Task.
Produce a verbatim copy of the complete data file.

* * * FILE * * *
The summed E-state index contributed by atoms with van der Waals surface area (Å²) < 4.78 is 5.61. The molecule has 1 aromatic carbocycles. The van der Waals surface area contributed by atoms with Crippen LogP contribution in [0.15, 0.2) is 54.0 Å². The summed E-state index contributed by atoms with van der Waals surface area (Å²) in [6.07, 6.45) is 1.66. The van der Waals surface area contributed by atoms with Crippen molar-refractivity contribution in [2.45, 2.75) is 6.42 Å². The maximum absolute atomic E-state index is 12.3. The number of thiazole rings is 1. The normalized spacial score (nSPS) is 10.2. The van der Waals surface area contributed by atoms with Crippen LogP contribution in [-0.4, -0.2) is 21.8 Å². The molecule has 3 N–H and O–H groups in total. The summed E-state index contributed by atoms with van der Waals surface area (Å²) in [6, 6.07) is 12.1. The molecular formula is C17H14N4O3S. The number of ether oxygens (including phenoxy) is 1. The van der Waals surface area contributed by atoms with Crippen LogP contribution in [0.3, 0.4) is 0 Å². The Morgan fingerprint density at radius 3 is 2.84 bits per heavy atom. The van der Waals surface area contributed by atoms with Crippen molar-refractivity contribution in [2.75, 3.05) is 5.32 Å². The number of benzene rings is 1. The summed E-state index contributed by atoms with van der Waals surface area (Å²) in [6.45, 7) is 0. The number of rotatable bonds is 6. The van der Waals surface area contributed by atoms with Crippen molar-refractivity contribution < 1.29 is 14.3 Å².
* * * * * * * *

The summed E-state index contributed by atoms with van der Waals surface area (Å²) < 4.78 is 5.61. The molecule has 1 aromatic carbocycles. The van der Waals surface area contributed by atoms with Crippen LogP contribution in [0.15, 0.2) is 54.0 Å². The summed E-state index contributed by atoms with van der Waals surface area (Å²) in [6.07, 6.45) is 1.66. The van der Waals surface area contributed by atoms with Crippen molar-refractivity contribution in [2.45, 2.75) is 6.42 Å². The maximum absolute atomic E-state index is 12.3. The number of thiazole rings is 1. The normalized spacial score (nSPS) is 10.2. The van der Waals surface area contributed by atoms with Crippen LogP contribution in [-0.4, -0.2) is 21.8 Å². The molecule has 3 N–H and O–H groups in total. The summed E-state index contributed by atoms with van der Waals surface area (Å²) in [6, 6.07) is 12.1. The molecular formula is C17H14N4O3S. The number of ether oxygens (including phenoxy) is 1. The van der Waals surface area contributed by atoms with Crippen LogP contribution in [0.3, 0.4) is 0 Å². The Morgan fingerprint density at radius 3 is 2.84 bits per heavy atom. The van der Waals surface area contributed by atoms with Crippen molar-refractivity contribution in [2.75, 3.05) is 5.32 Å². The number of benzene rings is 1. The summed E-state index contributed by atoms with van der Waals surface area (Å²) in [6.45, 7) is 0. The number of rotatable bonds is 6. The van der Waals surface area contributed by atoms with Crippen molar-refractivity contribution < 1.29 is 14.3 Å².